Assemblyman Brian Kolb discusses his bid for governor

Photo via the New York State Assembly
Assemblyman Brian Kolb.

Assemblyman Brian Kolb discusses his bid for governor

New York Assemblyman Brian Kolb discusses his bid for governor
December 12, 2017

Assembly Minority Leader Brian Kolb became the first Republican candidate to announce he is running for governor today. Kolb was one of several prominent Republicans in the state publicly mulling a bid for governor, with other potential candidates including state Sen. John DeFrancisco, Dutchess County Executive Marc Molinaro and businessman Harry Wilson. The state Republican Committee said in a statement responding to Kolb’s announcement that it was seeking “put together the statewide ticket that will turn our state around.” In an interview with City & State, Kolb discussed his credentials, his vision for New York, and why he isn’t concerned about being outspent by Gov. Andrew Cuomo.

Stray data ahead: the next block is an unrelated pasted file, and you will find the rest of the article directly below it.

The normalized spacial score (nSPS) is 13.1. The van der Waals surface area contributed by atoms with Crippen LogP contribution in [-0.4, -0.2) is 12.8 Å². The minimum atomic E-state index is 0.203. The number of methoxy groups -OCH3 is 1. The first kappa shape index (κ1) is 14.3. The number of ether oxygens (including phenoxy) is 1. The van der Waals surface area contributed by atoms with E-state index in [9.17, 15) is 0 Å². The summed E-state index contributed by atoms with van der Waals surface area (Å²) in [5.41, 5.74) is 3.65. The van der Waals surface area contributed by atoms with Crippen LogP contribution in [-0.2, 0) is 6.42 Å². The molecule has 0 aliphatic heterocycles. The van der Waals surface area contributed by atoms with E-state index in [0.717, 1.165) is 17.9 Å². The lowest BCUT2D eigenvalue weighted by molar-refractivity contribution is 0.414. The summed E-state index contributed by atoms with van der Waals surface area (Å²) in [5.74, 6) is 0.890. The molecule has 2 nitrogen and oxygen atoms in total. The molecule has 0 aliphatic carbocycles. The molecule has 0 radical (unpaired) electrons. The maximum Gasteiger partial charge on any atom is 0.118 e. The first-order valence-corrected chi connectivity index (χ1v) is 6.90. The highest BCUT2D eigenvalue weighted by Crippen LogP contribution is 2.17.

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C&S: What inspired your decision to run for governor?

BK: Well, I think ultimately, it's because I really think I can make a difference if I'm fortunate enough to be elected governor. I've got a lot of great ideas, I've got the energy, heart and passion to do the job, and all I want to do is help New York state and the families and businesses that are here to grow and prosper and that's my only agenda. I'm not trying to be president of the United States, I've got no other political ambitions other than to work hard for the state I grew up in and lived in almost my entire life. And that's what motivates me and gets me up every day, and this will be a significantly larger platform to do that statewide, than obviously being a state representative for an Assembly district.